At times such as this, other institutions of democracy like the Judiciary, the Election Commission, and in recent times, the civil society have all risen to fill that conceptual vacuum, in the interim at the very least. Contemporary India is a standing example of the same, where all three institutions are seen as standing up to the political class most of the time, and standing in for the same otherwise. The trend and scope in India has only widened and deepened over the past two decades, when alone the Election Commission as a constitutional institution invested with independent powers and responsibilities stood up and allowed the nation and the rest of the world to take notice. Where it found its powers inadequate to its calling, the Supreme Court was not wanting in conferring such rights and responsibilities that the two institutions in their wisdom thought that the EC should possess.

The Maldivian situation was/is not unlike this. The divided polity refused to acknowledge the inherent coalition concept that alone the people were willing to trust at the advent of multi-party democracy in 2008. With the divided polity continuing to weaken themselves and contest the inherent credibility of independent institutions like the Supreme Court and the EC at different times, maybe for no real fault of the latter, it was but natural the 'conceptual vacuum' created itself. Already in the nation's focus, it was but natural that the Supreme Court and the EC, which had learnt to stand up to defend themselves from the divided polity, sought to fill the vacuum, inadvertently and unconsciously, though - as has been the experience elsewhere, too. Where they may have failed the nation and failed themselves, too, was in their inability to work together, and present themselves as the continuing collective consciousness of the Maldives.

With individuals and institutions allowing themselves to be 'branded' politically without let-up, it was but inevitable that independent of political situations and legal issues, non-political constitutional institutions, ended up being assertive - and were seen as being so. However, it may have suited the rest, particularly the political class, divided or otherwise, to continue with the branding, and handing over to these independent institutions, bouquets and brick-bats that might not have been theirs in the first place. Maldives is still traversing the democracy curve, before settling down to a pattern. It may thus be time for all the stake-holders to revisit the democratic past and apply all-round correctives that are still possible. The Maldivian polity in particular has to look inwards, not otherwise. Where there was overall acknowledgement of inadequacies, sections of the polity blamed everyone else but the self and the larger self that they represented. The refusal of the Maldivian polity to look inward may thus have been behind the back of the current impasse, the present dilemma.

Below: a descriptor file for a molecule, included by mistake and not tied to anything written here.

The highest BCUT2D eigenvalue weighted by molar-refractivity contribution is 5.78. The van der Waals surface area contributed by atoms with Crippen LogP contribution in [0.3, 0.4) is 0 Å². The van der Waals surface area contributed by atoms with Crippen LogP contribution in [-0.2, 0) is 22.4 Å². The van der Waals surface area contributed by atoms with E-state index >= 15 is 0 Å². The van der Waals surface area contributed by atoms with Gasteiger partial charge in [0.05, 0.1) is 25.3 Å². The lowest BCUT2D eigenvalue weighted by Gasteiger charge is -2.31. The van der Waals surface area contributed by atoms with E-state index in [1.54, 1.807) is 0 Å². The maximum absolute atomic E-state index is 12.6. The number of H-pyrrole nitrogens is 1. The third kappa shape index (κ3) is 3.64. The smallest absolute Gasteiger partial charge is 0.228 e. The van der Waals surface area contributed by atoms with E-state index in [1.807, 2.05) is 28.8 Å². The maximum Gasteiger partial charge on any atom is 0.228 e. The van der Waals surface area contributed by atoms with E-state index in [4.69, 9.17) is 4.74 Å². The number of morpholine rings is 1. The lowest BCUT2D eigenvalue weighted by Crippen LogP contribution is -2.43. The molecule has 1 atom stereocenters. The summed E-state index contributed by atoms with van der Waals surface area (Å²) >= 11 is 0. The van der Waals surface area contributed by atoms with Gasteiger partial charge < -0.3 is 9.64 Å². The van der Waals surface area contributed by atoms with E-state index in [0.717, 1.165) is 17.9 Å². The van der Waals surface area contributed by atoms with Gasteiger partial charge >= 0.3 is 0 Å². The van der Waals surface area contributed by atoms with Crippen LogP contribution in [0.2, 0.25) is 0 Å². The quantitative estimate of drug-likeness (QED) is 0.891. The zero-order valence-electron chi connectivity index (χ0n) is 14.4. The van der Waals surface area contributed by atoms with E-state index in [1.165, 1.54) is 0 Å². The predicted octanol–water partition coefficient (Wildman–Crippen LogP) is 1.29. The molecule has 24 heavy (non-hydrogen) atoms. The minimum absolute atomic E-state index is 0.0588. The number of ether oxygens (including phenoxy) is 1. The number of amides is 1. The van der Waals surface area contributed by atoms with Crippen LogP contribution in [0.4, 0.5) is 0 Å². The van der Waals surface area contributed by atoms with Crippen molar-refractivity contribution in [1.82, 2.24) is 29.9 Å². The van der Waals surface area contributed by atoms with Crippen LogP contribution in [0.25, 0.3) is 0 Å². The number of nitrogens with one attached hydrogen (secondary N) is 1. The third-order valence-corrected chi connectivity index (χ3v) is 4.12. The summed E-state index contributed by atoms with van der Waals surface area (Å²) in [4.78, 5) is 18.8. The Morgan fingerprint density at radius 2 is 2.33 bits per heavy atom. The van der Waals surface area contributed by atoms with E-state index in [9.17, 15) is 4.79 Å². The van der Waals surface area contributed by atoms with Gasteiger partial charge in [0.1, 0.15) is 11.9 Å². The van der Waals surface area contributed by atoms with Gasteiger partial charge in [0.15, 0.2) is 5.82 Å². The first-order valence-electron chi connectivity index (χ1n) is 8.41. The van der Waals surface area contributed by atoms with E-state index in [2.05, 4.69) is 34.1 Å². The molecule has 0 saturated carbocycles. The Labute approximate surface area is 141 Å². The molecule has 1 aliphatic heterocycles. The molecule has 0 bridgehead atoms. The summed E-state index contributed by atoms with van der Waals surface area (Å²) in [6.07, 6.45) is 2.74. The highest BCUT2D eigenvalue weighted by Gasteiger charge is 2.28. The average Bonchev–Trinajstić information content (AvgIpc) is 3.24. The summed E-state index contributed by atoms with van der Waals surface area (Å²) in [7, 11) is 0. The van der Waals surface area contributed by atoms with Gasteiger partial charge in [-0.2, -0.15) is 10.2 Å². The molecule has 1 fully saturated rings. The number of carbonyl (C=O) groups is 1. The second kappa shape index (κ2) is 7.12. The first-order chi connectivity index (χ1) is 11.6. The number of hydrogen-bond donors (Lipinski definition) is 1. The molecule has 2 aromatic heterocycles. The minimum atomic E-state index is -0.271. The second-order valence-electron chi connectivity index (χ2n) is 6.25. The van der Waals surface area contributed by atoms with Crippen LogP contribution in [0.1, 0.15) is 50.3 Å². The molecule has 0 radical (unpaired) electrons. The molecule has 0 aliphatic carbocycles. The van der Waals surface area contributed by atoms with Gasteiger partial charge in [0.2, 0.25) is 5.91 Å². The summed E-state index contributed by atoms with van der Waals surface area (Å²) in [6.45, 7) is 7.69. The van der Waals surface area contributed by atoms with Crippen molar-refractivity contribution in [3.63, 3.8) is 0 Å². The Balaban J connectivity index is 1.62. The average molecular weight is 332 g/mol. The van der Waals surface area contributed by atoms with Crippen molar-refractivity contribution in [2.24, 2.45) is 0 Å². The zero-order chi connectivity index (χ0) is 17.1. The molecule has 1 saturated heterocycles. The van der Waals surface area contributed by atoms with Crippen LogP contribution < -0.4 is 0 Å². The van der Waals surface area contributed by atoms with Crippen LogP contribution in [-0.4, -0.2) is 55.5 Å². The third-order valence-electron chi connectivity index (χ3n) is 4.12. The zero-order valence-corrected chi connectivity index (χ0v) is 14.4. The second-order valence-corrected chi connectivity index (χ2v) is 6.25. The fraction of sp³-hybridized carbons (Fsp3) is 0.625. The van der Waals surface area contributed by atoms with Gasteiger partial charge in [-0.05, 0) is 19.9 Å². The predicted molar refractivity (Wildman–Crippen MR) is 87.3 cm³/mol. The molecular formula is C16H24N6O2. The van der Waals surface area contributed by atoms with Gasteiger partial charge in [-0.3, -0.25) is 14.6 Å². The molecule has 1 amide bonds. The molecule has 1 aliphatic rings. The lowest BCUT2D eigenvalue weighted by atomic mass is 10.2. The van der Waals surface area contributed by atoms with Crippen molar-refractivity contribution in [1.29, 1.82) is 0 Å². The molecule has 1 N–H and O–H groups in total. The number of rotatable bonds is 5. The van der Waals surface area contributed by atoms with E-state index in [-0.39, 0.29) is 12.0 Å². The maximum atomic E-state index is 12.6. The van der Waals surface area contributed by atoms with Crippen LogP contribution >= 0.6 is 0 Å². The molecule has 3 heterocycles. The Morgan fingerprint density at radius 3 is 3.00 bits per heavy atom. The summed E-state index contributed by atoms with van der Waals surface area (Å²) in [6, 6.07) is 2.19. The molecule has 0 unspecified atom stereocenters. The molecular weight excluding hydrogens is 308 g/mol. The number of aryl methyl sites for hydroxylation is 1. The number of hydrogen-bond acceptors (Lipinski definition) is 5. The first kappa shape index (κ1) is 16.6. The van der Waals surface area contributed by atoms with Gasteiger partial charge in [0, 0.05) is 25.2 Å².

Yet, the impasse of the past weeks, particularly after the Supreme Court's countermanding of the first-round polls may have done some good, not otherwise envisaged and possibly not possible, either. One after the other, starting with the Election Commission and the political stake-holders, declared their willingness to abide by the court verdict, whatever. In doing so, the EC did a near last-minute turn-about to go back on its plans to have the second-round polls on 28 September, as originally scheduled. President Waheed, the Jumhooree Party and the PPM followed suit. MDP was the last one, with vice-presidential nominee Lufthee expressing readiness to accept the court verdict over the weekend. Independent of the letter and law of the verdict, the court case, as also the unexpected and relatively inordinate delay in pronouncement of the judgment, however split it may be, has served an intended purpose. The otherwise divided Maldivian polity has for once come around to agreeing to something as controversial as the court proceedings and verdict may sound - yet, a consensus of the sort that they could not achieve otherwise - and could not have achieved, either!

(The writer is a Senior Fellow at Observer Research Foundation, Chennai Chapter)

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N. Sathiya Moorthy

N. Sathiya Moorthy

N. Sathiya Moorthy is a policy analyst and commentator based in Chennai.